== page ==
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Christian Child At Birth

Otherwise your children would be unclean, but as it is, they are holy. 1 Corinthians 7:14b What does "holy" mean in this context? What are the fundamental differences between a Christian Child and an atheist's child at birth?

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 ---Pharisee on 2/12/07
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Nothing at all
---alanUKquent64534 on 12/23/07

Jack, Jack, Jack! Cut us some slack, slack, slack! That's mighty right of you, or is it? Please enlighten us lowly, wretched concordance users to the true meaning(s) of the word hagios . Thank you sir!


---Leon on 2/17/07

**That's the full definition from strong's...I do.**

The lexica in Strong's concordance are to serious Greek and Hebrew study what a first aid manual is to brain surgery.
---Jack on 2/16/07

From ἅγος hagos (an awful thing) compare G53, [H2282]; sacred (physically pure, morally blameless or religious, ceremonially consecrated): - (most) holy (one, thing), saint.

That's the full definition from strong's...I do.
---Pharisee on 2/16/07

"I see nothing about 'consecrated' in this definition." Okay Ryan, fine! Maybe you'll see it soon if not later. Peace. :)
---Leon on 2/16/07

Leon, Lexicon Results for hagios (Strong's 40)
Greek for 40

Pronunciation Guide
hagios {hag'-ee-os}

Part of Speech
Outline of Biblical Usage
1) most holy thing, a saint

I see nothing about 'consecrated' in this definition.
---Ryan on 2/15/07

1Co 2:14 But the natural man receiveth not the things of the Spirit of God: for they are foolishness unto him: neither can he know them, because they are spiritually discerned.
1Co 2:15 But he that is spiritual judgeth all things, yet he himself is judged of no man.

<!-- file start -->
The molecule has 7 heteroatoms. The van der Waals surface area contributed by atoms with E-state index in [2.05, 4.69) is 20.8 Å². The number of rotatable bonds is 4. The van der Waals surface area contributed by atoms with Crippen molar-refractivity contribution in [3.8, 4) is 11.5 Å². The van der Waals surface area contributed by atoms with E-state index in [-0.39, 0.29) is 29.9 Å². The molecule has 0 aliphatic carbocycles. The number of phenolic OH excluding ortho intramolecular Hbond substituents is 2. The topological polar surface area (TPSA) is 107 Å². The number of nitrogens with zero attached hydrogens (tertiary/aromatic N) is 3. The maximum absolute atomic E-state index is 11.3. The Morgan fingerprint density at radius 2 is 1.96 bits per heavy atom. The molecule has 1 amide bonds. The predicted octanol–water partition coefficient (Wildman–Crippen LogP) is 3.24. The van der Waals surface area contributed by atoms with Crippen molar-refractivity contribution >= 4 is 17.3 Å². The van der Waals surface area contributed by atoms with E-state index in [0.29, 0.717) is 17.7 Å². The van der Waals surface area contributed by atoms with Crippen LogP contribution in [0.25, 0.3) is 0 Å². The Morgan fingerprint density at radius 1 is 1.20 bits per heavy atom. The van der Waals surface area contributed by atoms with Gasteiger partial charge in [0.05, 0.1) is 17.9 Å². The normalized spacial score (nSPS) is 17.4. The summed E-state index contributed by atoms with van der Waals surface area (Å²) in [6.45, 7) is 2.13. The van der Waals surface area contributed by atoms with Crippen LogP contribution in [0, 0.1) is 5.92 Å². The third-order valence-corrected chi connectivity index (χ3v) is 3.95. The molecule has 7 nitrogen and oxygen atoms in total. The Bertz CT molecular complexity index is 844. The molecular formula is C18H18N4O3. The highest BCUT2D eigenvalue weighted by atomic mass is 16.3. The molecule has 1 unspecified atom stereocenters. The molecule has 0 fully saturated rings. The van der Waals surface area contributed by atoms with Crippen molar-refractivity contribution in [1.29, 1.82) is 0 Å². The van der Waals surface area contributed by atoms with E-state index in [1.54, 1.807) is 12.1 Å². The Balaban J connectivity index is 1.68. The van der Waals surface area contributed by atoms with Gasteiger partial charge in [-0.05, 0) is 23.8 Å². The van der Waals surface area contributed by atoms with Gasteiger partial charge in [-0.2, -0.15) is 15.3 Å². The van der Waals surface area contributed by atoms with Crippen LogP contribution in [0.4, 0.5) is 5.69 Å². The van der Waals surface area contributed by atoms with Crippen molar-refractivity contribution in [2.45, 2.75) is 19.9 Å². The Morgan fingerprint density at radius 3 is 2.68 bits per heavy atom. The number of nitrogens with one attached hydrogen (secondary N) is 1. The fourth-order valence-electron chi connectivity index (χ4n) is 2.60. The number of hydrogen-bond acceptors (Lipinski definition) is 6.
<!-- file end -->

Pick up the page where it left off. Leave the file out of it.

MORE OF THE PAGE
1Co 2:16 For who hath known the mind of the Lord, that he may instruct him? But we have the mind of Christ.
---Pharisee on 2/15/07

Pharisee: "Why...would God dissimulate concerning infants that die.[?]"

All I know is God is God (Omniscient: All-Knowing). He is Holy (Righteous, Just). His ways are higher than our ways & far exceeds our finite understanding. Though we strive to know, some things will remain beyond our comprehension until we're at home with the Lord.
---Leon on 2/15/07

If I was born holy how did I grow up a sinner? How can that which is holy become unholy?

Let's count the ways, I was a thief, an adulterer, a killer, a liar, a blasphemer, a glutton, and a wine bibber. (love that phrase!) I could go on all day.

The point is it took 30 years for that which was called holy to become hagios. I speak according to the understanding of life as it has been shown in relation to scripture.

Your cut and paste logic has not matured, read Nana's answer again.
---Pharisee on 2/15/07

Ryan: Sorry you feel that way. My copy of Strong's Concordance (Greek Dictionary of the NT) translates hagios to mean " consecrated ".

"Paul...was describing nouns...not speaking of actions....".

- An adjective may indicate quality or quantity, or may identify or set limits.
- A noun names a person, place, or thing, a quality , idea, or action.

I'm really not sure what your beef is about. :)
---Leon on 2/15/07

Though the word Hagios is used and saint is it's most common transliteration the word does not concretely mean "saint."

How can one be a saint who has not overcome evil with good by the blood of the lamb??? How can one be saved unless he has confessed Christ and repented of his sin?

The word Hagios is also be used to describe something sacred or ceremonially consecrated or "clean".

It is as I said, the child is born with a promise.
---Pharisee on 2/15/07